Municipal-bond buyers are sticking by their mutual-fund managers, even though the chance that many of them will beat the market is no better than a coin toss.
The broad shift into low-cost index funds, which have drawn cash away from those that buy and sell stocks and bonds in a quest for outsize returns, has largely stopped at the U.S. state and local securities market, a bastion of buy-and-hold investors looking for steady, tax-exempt income. And they’re not necessarily being rewarded for their loyalty: About 50 percent of the actively-managed funds lagged a Bloomberg benchmark over the past five years, according to Morningstar Inc. data on those holding debt maturing from 5 to 12 years.
“You have some entrenched ways of investing here,” said Chris Alwine, who oversees more than $167 billion in municipal-bond assets at Vanguard Group Inc., one of the biggest providers of index funds. “You had the belief that you couldn’t index it. That’s been thrown out.”
The traditional way of investing hasn’t gone with it. As cash flooded into municipals amid turmoil in global financial markets, actively run funds took in $48.7 billion in the 12 months through July -- eight times more than those built to mimic the performance of an index, according to Morningstar. As a result, the managed investment vehicles had $653 billion of assets, compared with $27 billion held by their passive competitors.
That stands in contrast to other markets over the same time period. Souring on underperforming stock and taxable-bond managers, investors withdrew almost $380 billion and put $367 billion into index funds.
While passive municipal funds are growing at a faster rate than active ones -- if only because they are relatively new and had far fewer assets to begin with -- there are several reasons for their slow inroad to the $3.7 trillion market, said Karen Schenone, a San Francisco-based fixed-income strategist at BlackRock Inc.’s iShares unit, a provider of exchange-traded funds, or ETFs.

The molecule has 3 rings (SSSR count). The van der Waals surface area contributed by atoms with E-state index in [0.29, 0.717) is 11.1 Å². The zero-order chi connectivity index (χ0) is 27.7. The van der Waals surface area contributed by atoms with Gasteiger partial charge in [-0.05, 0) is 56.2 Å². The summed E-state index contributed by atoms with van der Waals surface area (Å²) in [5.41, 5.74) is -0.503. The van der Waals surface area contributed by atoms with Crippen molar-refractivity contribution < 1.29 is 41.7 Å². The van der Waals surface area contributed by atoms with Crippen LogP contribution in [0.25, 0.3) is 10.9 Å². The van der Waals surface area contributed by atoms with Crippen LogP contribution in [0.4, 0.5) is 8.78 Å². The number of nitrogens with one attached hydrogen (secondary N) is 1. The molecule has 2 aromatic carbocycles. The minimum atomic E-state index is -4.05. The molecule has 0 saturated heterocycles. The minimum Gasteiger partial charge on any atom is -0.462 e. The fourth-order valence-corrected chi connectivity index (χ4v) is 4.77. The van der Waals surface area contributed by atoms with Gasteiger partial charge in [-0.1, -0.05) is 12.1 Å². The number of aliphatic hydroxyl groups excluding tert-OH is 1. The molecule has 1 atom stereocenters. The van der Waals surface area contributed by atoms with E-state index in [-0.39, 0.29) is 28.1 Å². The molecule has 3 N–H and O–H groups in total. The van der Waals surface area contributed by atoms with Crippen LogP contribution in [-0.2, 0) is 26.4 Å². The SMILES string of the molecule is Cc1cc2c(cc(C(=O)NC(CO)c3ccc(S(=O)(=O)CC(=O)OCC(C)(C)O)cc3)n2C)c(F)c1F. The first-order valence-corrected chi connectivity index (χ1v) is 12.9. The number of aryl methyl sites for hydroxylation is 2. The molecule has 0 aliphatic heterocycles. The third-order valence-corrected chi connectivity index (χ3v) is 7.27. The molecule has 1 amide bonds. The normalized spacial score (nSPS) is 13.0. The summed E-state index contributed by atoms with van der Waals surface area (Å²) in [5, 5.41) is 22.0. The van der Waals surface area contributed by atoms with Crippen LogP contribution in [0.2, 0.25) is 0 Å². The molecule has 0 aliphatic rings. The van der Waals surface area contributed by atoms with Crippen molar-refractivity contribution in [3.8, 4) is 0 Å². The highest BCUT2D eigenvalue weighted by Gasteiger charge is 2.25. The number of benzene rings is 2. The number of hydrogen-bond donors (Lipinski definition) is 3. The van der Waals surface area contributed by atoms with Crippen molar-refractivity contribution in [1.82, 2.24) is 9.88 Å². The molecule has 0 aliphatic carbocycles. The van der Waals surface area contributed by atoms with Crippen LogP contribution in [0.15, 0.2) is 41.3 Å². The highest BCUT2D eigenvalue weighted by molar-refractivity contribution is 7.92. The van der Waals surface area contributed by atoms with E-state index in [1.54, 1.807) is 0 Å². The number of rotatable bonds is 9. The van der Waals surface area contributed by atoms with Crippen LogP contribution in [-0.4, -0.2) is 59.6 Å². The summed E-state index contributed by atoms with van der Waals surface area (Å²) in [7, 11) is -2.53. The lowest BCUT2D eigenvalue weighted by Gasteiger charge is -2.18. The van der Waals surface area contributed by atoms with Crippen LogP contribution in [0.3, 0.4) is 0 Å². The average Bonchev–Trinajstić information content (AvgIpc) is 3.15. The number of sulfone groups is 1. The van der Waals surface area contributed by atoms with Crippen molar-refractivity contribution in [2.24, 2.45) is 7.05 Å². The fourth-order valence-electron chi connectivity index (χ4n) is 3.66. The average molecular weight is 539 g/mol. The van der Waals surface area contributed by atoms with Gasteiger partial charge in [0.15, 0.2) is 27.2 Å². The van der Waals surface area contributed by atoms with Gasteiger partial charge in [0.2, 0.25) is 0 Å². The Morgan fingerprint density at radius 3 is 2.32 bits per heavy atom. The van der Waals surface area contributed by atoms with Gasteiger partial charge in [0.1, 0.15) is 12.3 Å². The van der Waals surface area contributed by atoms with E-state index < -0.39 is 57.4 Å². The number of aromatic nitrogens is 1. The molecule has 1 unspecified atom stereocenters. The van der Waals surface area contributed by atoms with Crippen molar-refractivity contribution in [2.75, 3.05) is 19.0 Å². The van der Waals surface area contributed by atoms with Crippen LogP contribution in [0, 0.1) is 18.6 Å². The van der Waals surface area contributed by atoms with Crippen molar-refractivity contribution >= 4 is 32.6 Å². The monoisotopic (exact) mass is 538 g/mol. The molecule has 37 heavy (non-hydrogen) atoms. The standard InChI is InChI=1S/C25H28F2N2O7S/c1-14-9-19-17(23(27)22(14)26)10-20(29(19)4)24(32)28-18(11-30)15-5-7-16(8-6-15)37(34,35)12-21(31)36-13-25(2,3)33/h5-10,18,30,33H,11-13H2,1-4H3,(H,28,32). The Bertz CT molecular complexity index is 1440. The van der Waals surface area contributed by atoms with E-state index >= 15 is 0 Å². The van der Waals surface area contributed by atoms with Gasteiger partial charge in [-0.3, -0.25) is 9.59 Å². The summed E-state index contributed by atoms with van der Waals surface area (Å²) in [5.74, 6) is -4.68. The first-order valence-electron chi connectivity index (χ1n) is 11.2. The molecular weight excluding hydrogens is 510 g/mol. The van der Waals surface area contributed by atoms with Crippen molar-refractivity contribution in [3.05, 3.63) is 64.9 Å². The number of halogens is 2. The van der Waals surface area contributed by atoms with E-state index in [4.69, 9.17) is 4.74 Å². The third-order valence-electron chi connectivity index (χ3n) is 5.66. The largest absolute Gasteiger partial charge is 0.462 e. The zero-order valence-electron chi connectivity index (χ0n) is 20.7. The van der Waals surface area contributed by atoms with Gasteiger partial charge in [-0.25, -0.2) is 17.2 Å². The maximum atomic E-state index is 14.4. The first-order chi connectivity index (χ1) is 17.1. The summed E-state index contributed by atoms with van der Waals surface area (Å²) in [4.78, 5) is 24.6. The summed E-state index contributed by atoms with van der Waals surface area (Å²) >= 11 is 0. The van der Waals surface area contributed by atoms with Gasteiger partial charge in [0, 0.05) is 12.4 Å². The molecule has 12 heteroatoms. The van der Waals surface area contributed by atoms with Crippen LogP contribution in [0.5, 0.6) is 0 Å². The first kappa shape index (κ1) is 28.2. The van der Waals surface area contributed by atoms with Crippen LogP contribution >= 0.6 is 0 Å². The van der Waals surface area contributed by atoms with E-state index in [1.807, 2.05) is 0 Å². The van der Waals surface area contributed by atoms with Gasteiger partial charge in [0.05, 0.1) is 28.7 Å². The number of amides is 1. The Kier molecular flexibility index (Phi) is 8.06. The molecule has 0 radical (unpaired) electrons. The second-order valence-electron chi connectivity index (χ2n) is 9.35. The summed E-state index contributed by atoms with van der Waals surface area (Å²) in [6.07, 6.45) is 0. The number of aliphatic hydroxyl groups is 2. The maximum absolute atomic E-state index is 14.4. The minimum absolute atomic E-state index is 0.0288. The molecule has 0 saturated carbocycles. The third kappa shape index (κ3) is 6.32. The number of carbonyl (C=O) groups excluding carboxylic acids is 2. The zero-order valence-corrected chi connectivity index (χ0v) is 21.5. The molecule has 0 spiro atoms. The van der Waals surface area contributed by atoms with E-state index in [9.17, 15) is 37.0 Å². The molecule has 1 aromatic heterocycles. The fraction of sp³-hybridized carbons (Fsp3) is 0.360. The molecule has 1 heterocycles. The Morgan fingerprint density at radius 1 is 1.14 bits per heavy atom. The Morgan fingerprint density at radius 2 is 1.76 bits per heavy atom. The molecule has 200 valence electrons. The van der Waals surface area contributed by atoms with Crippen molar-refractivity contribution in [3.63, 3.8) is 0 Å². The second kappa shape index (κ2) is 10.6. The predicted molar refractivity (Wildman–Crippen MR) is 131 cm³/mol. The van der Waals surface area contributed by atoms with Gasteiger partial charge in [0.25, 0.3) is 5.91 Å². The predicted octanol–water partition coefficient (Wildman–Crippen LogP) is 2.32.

Some investors prefer buying bonds issued by their local governments or, if they live in high-tax states like New York and California, state-specific funds, instead of the nationally oriented ETFs. Investors also tend to focus on the indicated yield without considering total return, Schenone and Alwine said. Active funds generally yield more than ETFs.
“Most people think, ‘I want a manager who’s doing credit research, adjusting for duration, looking for blowups,” Schenone said.
That also leads to bigger fees, though not necessarily better returns. The average expense for actively-managed open-end municipal funds is 0.91 percent, compared with 0.3 percent for ETFs, according to Morningstar. Yet over the past five years, only about half of the intermediate active funds tracked by Morningstar returned more than the Bloomberg Barclays Intermediate Index as of June 30. The index returned 6.48 percent for the 1-year period, 4.7 percent over three-years return and 4.47 percent over five.